Halloween Safety Tips

By Tim Ryan, October 29, 2021
A message from Tim Ryan, assistant director environmental health and safety.

Fall brings cooler weather, falling leaves, and one of the most fun holidays of the year: Halloween. Long considered a day for little kids, these days you can find all ages dressing up and enjoying this spooky season. 

Tricks and treats aside, some Halloween traditions can be a bit dangerous. Remember these safety tips this October 31 and have a safe and fun Halloween! 

  • Choose your Halloween costume wisely. Wear something that you can move in and make sure masks and wigs don’t accidentally cover your eyes, impairing your vision. 
  • Never carry fake weapons or items that could appear to be a weapon. Not only do you want to avoid scaring those around you, but you also want to avoid alarming the police. 
  • Be visible. Avoid areas that are not well lit and try to walk in high-traffic areas. 
  • Don’t go alone. Travel in groups as much as possible. If you must travel alone, let a trusted friend or family member know where you are and who you are with. 
  • Use the buddy system. Don’t go to a Halloween party without a good friend. Make a pact to arrive and leave together and keep tabs on each other. 
  • Keep your phone on. Be sure your phone is fully charged before you go out for the night and make sure the volume is turned on in case a friend is trying to reach you. Don’t let your phone out of your sight—it could save you in case of an emergency. 
  • Watch your drink. If you’re going to drink, do so responsibly. Never accept a beverage—beer, cocktail, or even water or soda—from someone you don’t know. Never leave your drink unattended. 
  • Don’t drink and drive. Never accept a ride from someone that has been drinking, even if they’ve “only had a couple beers” or say they’re “only buzzed, not drunk.” If you’re a designated driver, be extra careful on the roads. 
  • Decorate safely. Are you the party host? Make sure valuables and breakables are put away safely. Light your jack o’ lanterns with glow sticks instead of real candles, which are a fire hazard. Make sure there is a clear path to an exit. 
  • Know a way out. If you are going to a party venue, familiarize yourself with the fire exits when you arrive so that you are prepared if an emergency evacuation occurs.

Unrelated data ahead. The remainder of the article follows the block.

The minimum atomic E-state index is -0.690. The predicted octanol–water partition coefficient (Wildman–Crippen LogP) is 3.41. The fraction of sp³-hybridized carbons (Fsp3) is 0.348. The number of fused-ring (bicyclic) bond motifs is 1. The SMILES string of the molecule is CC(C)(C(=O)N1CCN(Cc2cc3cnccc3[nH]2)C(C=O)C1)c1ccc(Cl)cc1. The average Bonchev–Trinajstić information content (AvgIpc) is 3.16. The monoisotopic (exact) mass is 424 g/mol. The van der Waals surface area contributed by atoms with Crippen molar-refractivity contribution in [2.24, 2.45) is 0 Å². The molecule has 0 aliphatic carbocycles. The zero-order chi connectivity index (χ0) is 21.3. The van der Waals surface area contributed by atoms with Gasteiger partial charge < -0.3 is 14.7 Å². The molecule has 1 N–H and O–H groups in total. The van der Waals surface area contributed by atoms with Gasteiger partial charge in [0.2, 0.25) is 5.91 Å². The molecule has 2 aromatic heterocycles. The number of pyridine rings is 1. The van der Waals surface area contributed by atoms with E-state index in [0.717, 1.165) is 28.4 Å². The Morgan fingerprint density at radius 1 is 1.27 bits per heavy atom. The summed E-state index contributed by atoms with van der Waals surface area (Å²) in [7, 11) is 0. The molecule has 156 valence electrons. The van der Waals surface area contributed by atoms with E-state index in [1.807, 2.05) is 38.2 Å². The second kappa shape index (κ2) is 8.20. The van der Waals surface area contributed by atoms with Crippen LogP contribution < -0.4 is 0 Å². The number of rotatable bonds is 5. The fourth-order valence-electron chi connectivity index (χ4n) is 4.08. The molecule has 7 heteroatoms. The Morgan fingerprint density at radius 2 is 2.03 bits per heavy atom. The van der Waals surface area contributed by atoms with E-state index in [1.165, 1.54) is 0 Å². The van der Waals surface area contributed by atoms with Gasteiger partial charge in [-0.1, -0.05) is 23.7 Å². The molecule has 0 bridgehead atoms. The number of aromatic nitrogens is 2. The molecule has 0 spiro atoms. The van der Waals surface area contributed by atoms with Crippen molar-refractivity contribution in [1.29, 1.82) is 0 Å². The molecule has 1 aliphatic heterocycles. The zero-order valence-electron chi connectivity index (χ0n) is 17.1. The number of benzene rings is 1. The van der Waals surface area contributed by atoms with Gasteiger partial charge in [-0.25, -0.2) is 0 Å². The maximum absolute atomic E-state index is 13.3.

• No uninvited guests. A Halloween safety tip of prime importance for college students is to never allow or invite strangers into your dorm or apartment. 
  • Trust your instincts. On Halloween or any other night if something “just doesn’t feel right” trust your gut instinct. Leave the party, don’t accept the drink, or just say no to whatever it is that’s making you uncomfortable. Your safety is more important than a party or possibly upsetting a friend. 

Halloween & COVID-19: Have Fun While Staying Safe

It helps that Halloween is generally an outdoor-focused holiday. The traditional attire also is fitting, what better opportunity to wear a mask than Halloween?   

Mask up indoors: If you attend an indoor event or public festivities, be sure everyone wears face masks and observes safe physical distancing. Universal masking indoors continues to be an important precaution and reduces the risk of transmission of COVID-19. 

Take it outdoors: Outdoor parades, parties and attractions are safer than indoor public events. Rather than a haunted house consider a haunted forest or corn maze. Look for safe ways to have fun at other outdoor venues in your area. Pumpkin patches and apple orchards are other good options.  

Keep it small: Avoid large gatherings and stay within your bomber bubble.  Practice physical distancing and wear a face covering whenever you are around anyone outside of your immediate household. 

There are plenty of safe ways to have some Halloween fun. Follow these safety tips and take the proper precautions to keep yourself and others safe this October 31. 


Tim Ryan 
Assistantd Director Environmental Health and Safety